Unity 3D Github Actions

Deploying Unity 3D to Play Store in Github Actions with Fastlane

I always enjoy building games using Unity 3D during my free time. I always like to make sure the auto-deployment is ready to ensure that I can focus on my development instead of the troublesome building process for every release. Although Unity does provide Unity Cloud Build service to us, I would prefer Github Actions for my build. I’m going to demonstrate how I do it in this blog post.

Prerequisite 1 – Acquiring Unity License

Before we are able to set up the auto deployment, we need to acquire unity license. Please complete the steps on how to acquire unity license.

Prerequisite 2 – Getting Google Play Console Ready

To start with auto-deployment to Play Store, you need at least to get your app out of the “Draft” status in Google Play Console. That means you have to at least manually upload a version and publish it to “Internal Testing”.

Once you have the Unity license and Google Play Console ready, you can continue to set up the auto-deployment in Github Actions.

1. Install Fastlane

I always use Fastlane for app submission to Play Store. Fastlane is a great tool to facilitate building and releasing the mobile app into the Play Store. The recommended way to install Fastlane is by using Bundler. You can install Bundler using the following command.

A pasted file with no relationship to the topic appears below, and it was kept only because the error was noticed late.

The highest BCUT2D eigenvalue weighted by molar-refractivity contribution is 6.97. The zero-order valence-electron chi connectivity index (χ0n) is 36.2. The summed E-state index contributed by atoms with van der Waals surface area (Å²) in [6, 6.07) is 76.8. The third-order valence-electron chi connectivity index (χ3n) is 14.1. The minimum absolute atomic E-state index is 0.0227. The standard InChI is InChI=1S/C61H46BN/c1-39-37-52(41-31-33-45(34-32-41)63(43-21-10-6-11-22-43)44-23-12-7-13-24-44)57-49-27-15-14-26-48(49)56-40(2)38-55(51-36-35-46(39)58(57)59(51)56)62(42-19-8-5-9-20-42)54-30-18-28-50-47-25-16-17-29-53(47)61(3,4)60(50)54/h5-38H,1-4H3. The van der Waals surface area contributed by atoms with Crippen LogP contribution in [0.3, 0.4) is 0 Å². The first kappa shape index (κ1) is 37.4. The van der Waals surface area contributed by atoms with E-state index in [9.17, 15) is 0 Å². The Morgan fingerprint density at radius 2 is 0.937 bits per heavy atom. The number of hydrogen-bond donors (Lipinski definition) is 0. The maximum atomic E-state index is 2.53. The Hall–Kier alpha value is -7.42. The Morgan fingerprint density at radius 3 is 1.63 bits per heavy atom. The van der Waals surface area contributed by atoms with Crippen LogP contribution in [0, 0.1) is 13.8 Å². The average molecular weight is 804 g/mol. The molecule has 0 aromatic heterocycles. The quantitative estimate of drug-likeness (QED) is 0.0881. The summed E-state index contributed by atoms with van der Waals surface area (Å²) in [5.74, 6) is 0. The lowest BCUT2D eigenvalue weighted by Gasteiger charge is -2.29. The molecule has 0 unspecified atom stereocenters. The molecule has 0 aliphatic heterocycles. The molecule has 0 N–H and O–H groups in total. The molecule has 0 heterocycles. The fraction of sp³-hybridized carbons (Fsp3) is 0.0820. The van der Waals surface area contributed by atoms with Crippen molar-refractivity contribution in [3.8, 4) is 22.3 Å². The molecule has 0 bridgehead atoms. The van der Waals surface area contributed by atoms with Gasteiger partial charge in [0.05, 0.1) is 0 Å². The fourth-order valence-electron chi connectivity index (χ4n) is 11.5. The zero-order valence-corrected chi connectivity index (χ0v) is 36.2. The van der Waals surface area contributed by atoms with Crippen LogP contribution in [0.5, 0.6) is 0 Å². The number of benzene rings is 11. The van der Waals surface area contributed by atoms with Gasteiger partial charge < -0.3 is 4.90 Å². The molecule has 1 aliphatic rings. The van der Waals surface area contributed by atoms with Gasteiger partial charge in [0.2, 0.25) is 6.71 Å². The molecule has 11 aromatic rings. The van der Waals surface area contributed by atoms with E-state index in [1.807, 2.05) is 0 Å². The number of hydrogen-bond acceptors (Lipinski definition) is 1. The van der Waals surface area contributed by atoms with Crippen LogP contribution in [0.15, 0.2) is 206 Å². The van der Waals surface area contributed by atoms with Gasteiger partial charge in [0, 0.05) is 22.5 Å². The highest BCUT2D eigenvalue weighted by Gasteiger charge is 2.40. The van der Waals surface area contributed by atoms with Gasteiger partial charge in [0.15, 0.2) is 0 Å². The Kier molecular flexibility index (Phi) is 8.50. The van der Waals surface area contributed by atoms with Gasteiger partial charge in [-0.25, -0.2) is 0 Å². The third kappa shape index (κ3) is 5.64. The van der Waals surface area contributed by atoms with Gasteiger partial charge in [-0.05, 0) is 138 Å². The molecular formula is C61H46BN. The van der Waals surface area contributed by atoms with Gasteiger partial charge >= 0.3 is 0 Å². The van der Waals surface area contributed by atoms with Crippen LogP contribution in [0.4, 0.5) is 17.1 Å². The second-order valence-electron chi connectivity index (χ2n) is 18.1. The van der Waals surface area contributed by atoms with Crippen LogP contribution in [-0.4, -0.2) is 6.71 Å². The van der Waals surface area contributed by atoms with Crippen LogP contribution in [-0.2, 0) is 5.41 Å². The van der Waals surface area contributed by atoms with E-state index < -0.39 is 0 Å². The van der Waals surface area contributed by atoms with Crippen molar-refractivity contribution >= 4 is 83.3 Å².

gem install bundler

Next, create a Gemfile file at the root of your Unity project and add the following content.

source "https://rubygems.org"

gem "fastlane"

Then, run bundler install in your terminal. It should create a Gemfile.lock file in the root of your project.

2. Create a Google Play Service Account

To publish your app to Play Store, You will need a Google Play Service account to access Google Play Console API.

Follow the Setup section of the Fastlane supply documentation to create a service account. After you’ve completed all the steps, you should get a .json credential file.

Then, go to Github > Your Repository > Settings > Secrets and add the content of the .json file as the new secret with the name GOOGLE_PLAY_KEY_FILE.

3. Add Keystore into secrets

Now, we need to base64-encoding the Keystore file. You will need to create a new Keystore if you haven’t done so. Run the following command and copy the output.

base64 your-keystore.keystore

After that, we will need to add four secrets to the Github repository. Head to Github > Your Repository > Settings > Secrets and add the following key and value.

ANDROID_KEYSTORE_BASE64 – Content of the base64 encoded keystore.

ANDROID_KEYSTORE_PASS – Password of your keystore.

ANDROID_KEYALIAS_NAME – Alias for your keystore.

ANDROID_KEYALIAS_PASS – Password for your keystore’s alias.

4. Setup Fastlane

At this point, you should have at least eight secrets in you Github repository’s secrets:


Let’s define the lane in Fastlane. Create fastlane/Appfile with the following codes:

for_platform :android do

After that, add fastlane/Fastfile and add the following codes:

platform :android do